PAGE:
What is virtual kidnapping?

You could become a victim of virtual kidnapping.

Note: this is an update of an article previously published in 2016

It usually starts with a phone call.

‘Do you know where she is?’

‘Maria Camila Lopez?’ you ask, worried, hoping it’s a wrong number.

You hear a scream in the background. Instinct kicks in.

‘Maria!’

Here’s how it goes:

The kidnapper stays on the phone as you arrange for the wire transfer. You try to connect with your  Maria through calls, SMS, social media, to no avail. The abductor promises to release your to her within 24 hours, once the money goes through. The whole thing is over in less than sixty minutes.

It isn’t until the next day, when Maria calls to tell you all about yesterday’s camping trip, that you realise you’ve been a victim of virtual kidnapping.

History

Virtual kidnapping began with scammers going through the phone book for common names, and kept calling numbers until someone caved. It wasn’t efficient; many people hung up on callers, as the ‘victims’ were home. Why did it work? Easy. How many people have common names like Jennifer, John or Heather Smith? Maria, Juan, or Pedro Lopez? Plenty.

Today, this scam is global, and easier. Virtual kidnappers use tech to manipulate frantic loved ones with details gleaned from social media, spotted on luggage tags, boarding passes in duty-free and hacked public WiFi.

Plus, when people get a ransom call or message, they’re tempted to say the full name of the possible victim, for confirmation. This just provides the virtual kidnappers with more information to mine, internet-wise.

Virtual kidnapping isn’t limited to travellers. Some scammers make random phone calls or send messages to people who live in affluent areas. Try enough people, and the scammers are bound to find a Jennifer who can’t be reached due to her Pilates class. Those who publish class times and vacation dates on public social media? Candy from a baby.

Not a thing? Yes, it’s a thing

According to an FBI report:

When an unsuspecting person answered the phone, they would hear a female screaming, “Help me!” The screamer’s voice was likely a recording. Instinctively, the victim might blurt out his or her child’s name: “Jen, are you okay?” And then a man’s voice would say something like, “We have Jen. She’s in a truck. We are holding her hostage. You need to pay a ransom and you need to do it now or we are going to cut off her fingers.”

Is this real or fake? First steps

Even if you suspect the caller is scamming you, contact the police. Even if you’re pretty sure the kidnapping is a scam, nothing’s certain until you know the target of the kidnapping is safe.

No matter what:

  • Keep calm
  • Talk slowly, and listen carefully. Does the place sound like Birmingham or Bulgaria? Pay attention to background sounds, music and conversation
  • If possible, try to call, message the potential victim via social media or SMS, or geolocate through a private network

Sounds

Virtual kidnappers use recordings to simulate situations. Try to keep a cool head during the call. Does the audio fit the destination? Does it sound like a clip from a video game? Is the language appropriate for the where you expect this person to be? Don’t be fooled by seemingly-specific details that scammers could’ve found on social media or at the beach. What does that pink dolphin tattoo mean?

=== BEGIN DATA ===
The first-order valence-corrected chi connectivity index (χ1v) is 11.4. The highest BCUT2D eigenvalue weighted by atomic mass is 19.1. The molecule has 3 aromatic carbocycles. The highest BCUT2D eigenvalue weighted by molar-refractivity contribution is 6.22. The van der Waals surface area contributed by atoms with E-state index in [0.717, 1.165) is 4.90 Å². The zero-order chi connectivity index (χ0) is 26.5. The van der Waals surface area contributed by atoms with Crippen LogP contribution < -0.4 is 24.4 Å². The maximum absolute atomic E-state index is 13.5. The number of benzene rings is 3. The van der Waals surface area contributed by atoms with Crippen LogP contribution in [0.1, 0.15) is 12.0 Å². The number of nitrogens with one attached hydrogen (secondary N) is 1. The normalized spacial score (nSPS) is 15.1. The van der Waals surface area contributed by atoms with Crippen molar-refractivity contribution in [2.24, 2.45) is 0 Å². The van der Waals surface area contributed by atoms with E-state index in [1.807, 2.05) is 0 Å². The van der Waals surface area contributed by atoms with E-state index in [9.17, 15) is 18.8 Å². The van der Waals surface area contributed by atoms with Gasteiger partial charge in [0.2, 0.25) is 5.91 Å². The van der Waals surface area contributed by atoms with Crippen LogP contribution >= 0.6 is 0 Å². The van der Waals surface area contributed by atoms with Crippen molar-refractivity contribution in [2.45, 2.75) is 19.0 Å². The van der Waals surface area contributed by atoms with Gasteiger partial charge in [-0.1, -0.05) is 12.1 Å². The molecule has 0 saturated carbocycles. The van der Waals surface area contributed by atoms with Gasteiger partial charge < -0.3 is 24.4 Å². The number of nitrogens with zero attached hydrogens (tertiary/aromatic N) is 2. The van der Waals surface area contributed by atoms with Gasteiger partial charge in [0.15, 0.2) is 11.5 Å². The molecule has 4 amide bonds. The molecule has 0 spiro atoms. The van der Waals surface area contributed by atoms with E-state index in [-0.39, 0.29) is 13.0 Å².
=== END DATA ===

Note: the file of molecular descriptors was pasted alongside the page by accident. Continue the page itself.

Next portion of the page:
Clues that the kidnappers are scammers, not abductors

  • The ransom window is short, and usually via wire transfer, not a cash drop
  • Phone calls don’t come from the victim’s phone and the number isn’t local for where the victim is supposed to be
  • The ransom amount is relatively low, something that works via electronic transfer without raising red flags for banking regulators
  • no proof of life, which includes the an image of the victim holding the day’s newspaper, actually speaking to the victim or other indications that the person is in captivity

Use codes on the road

For travellers going to areas where kidnapping is prevalent, it’s a good idea to set up daily ‘I’m ok’ messages in code. For solo female travellers, using a generic fake male name doesn’t hurt: ‘Mike is meeting me soon’ means ‘I’m ok.’ ‘Mike is meeting me ASAP’ means ‘Call the cops!’

No extra info

If the kidnapping target walks into your kitchen during the call, don’t provide the bad guys with any extra information. Avoid using names, locations, occupations. This extra info may get them to step up for real. Follow the advice of local authorities for ending the call. Change your number ASAP after.

How do you prevent a virtual kidnapping?

  • keep social media private
  • ditch the luggage tags; tape your info inside your bags, using initials and a throwaway email address not linked to anything else; remove any airport tags before leaving the airport- they show your itinerary
  • change your ‘I’m ok’ message often when on the road
  • use a VPN when travelling, to keep your location private; keep AirDrop off unless needed; turn off geolocation settings on dating sites
  • use a throwaway social or email address whilst communicating with travel pals
  • post pics only after a holiday; this not only protects you, but the people tagged in the images
  • document and share carefully; always ask people beforehand if it’s ok to record them

For most travellers, worrying about getting kidnapped is not a high priority. But for every traveller, virtual kidnapping is a possibility. For any adventure, following basic digital hygiene can protect explorers, the people they meet, and folks back home.

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